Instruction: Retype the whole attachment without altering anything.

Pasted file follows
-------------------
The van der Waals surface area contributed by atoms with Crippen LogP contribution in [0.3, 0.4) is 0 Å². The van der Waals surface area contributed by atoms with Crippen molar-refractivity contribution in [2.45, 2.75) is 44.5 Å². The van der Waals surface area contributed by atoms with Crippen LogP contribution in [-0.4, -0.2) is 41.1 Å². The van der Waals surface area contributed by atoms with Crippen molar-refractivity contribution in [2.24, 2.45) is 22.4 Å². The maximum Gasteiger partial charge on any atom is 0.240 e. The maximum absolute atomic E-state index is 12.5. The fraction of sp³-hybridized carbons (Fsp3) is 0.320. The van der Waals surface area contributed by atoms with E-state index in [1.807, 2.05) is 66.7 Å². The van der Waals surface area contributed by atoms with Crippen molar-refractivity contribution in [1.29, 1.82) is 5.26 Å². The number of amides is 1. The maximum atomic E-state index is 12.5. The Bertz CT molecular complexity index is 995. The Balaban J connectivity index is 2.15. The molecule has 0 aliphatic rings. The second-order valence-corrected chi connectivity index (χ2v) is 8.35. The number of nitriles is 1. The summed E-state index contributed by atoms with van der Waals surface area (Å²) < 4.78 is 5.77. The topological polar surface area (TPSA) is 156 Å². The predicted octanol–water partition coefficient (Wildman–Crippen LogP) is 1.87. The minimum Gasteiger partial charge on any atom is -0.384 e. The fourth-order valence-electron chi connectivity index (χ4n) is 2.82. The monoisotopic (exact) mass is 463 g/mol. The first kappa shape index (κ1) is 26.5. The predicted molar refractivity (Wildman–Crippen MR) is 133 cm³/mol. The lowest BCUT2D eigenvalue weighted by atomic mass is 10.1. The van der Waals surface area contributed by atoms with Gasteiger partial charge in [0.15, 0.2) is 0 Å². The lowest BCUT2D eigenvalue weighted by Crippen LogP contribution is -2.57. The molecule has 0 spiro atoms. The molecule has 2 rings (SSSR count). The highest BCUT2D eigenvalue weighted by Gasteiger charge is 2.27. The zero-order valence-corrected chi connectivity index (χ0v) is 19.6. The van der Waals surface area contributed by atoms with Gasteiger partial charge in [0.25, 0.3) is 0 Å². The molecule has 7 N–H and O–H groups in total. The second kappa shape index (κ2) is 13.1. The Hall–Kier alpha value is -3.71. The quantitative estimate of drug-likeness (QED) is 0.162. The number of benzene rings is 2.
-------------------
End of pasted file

The van der Waals surface area contributed by atoms with Crippen LogP contribution in [0.3, 0.4) is 0 Å². The van der Waals surface area contributed by atoms with Crippen molar-refractivity contribution in [2.45, 2.75) is 44.5 Å². The van der Waals surface area contributed by atoms with Crippen LogP contribution in [-0.4, -0.2) is 41.1 Å². The van der Waals surface area contributed by atoms with Crippen molar-refractivity contribution in [2.24, 2.45) is 22.4 Å². The maximum Gasteiger partial charge on any atom is 0.240 e. The maximum absolute atomic E-state index is 12.5. The fraction of sp³-hybridized carbons (Fsp3) is 0.320. The van der Waals surface area contributed by atoms with E-state index in [1.807, 2.05) is 66.7 Å². The van der Waals surface area contributed by atoms with Crippen molar-refractivity contribution in [1.29, 1.82) is 5.26 Å². The number of amides is 1. The maximum atomic E-state index is 12.5. The Bertz CT molecular complexity index is 995. The Balaban J connectivity index is 2.15. The molecule has 0 aliphatic rings. The second-order valence-corrected chi connectivity index (χ2v) is 8.35. The number of nitriles is 1. The summed E-state index contributed by atoms with van der Waals surface area (Å²) < 4.78 is 5.77. The topological polar surface area (TPSA) is 156 Å². The predicted octanol–water partition coefficient (Wildman–Crippen LogP) is 1.87. The minimum Gasteiger partial charge on any atom is -0.384 e. The fourth-order valence-electron chi connectivity index (χ4n) is 2.82. The monoisotopic (exact) mass is 463 g/mol. The first kappa shape index (κ1) is 26.5. The predicted molar refractivity (Wildman–Crippen MR) is 133 cm³/mol. The lowest BCUT2D eigenvalue weighted by atomic mass is 10.1. The van der Waals surface area contributed by atoms with Gasteiger partial charge in [0.15, 0.2) is 0 Å². The lowest BCUT2D eigenvalue weighted by Crippen LogP contribution is -2.57. The molecule has 0 spiro atoms. The molecule has 2 rings (SSSR count). The highest BCUT2D eigenvalue weighted by Gasteiger charge is 2.27. The zero-order valence-corrected chi connectivity index (χ0v) is 19.6. The van der Waals surface area contributed by atoms with Gasteiger partial charge in [0.25, 0.3) is 0 Å². The molecule has 7 N–H and O–H groups in total. The second kappa shape index (κ2) is 13.1. The Hall–Kier alpha value is -3.71. The quantitative estimate of drug-likeness (QED) is 0.162. The number of benzene rings is 2.